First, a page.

Now that you have 3 lines drawn completely across the length of the paper, you want to mark 12 dots where you will put small holes in those lines. They will be the same measurement one above the other on all three lines. Starting on the top line draw 12 dots that you will make into small holes to put a pencil or marking pen through to mark the barrel. Our dots were 6” apart and there were 12 of them per line, each dot lined up directly one above the other.
Dad used a sharp nail to make the dots into small holes (36 holes total – 12 dots/holes per line). Tape the jig to the barrel and make sure the jig won’t move. Use a sharp point marker to mark the barrel at each dot, make a good dot so you can easily see it when you remove the jig. After you get all 36 dots marked on the barrel you can remove the paper jig.
Now take painters edging tape and tape just below the dots on the top row around the entire barrel, put the tape on straight. Do the same for all three rows. Then take a pencil and draw a line on the barrel using the top of the painters tape as your guide. Do the same for all three rows. (I used a pencil so Dad could erase it after cutting the slots.) After drawing all three lines around the barrel. Remove the tape.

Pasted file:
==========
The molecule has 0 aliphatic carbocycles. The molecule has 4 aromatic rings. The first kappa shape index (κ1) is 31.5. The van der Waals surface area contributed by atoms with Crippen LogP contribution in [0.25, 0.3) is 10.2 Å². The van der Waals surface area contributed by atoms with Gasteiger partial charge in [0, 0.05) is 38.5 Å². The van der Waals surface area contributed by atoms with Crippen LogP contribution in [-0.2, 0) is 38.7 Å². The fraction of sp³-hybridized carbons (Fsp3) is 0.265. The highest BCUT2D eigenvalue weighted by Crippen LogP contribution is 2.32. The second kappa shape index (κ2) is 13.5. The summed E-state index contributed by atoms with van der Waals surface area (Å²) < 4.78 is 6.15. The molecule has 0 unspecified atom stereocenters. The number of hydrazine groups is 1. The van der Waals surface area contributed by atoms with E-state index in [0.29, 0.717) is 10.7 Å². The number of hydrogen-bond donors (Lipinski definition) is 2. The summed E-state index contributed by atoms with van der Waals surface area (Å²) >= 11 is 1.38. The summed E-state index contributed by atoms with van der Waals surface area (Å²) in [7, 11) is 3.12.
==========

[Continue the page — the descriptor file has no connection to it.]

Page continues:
Drilling the holes: Dad used a sawzall (you can use a jigsaw but it take a LOT longer), you need to decide what you will cut the slots with and how wide the blade is before drilling the holes. Your drill bit has to match the widest part of the saw blade you will using. ie: ¾” inch blade = ¾” drill bit. Now you are ready to drill your holes. Drill each of the 12 dots in each row – 36 in all.
Cutting the Slots: Be careful when cutting the slots – you need the uncut spaces between slots. One way to make sure you don’t cut in the wrong place – erase the pencil line between the holes where you will NOT be cutting.
Cut the slots in a pattern – TOP ROW – cut between Hole #1 and Hole #2 on the straight pencil line. Make sure you stop cutting at hole #2 it is easy to cut beyond it. Then do NOT cut between Hole #2 and Hole #3 which will be your space between planting slots.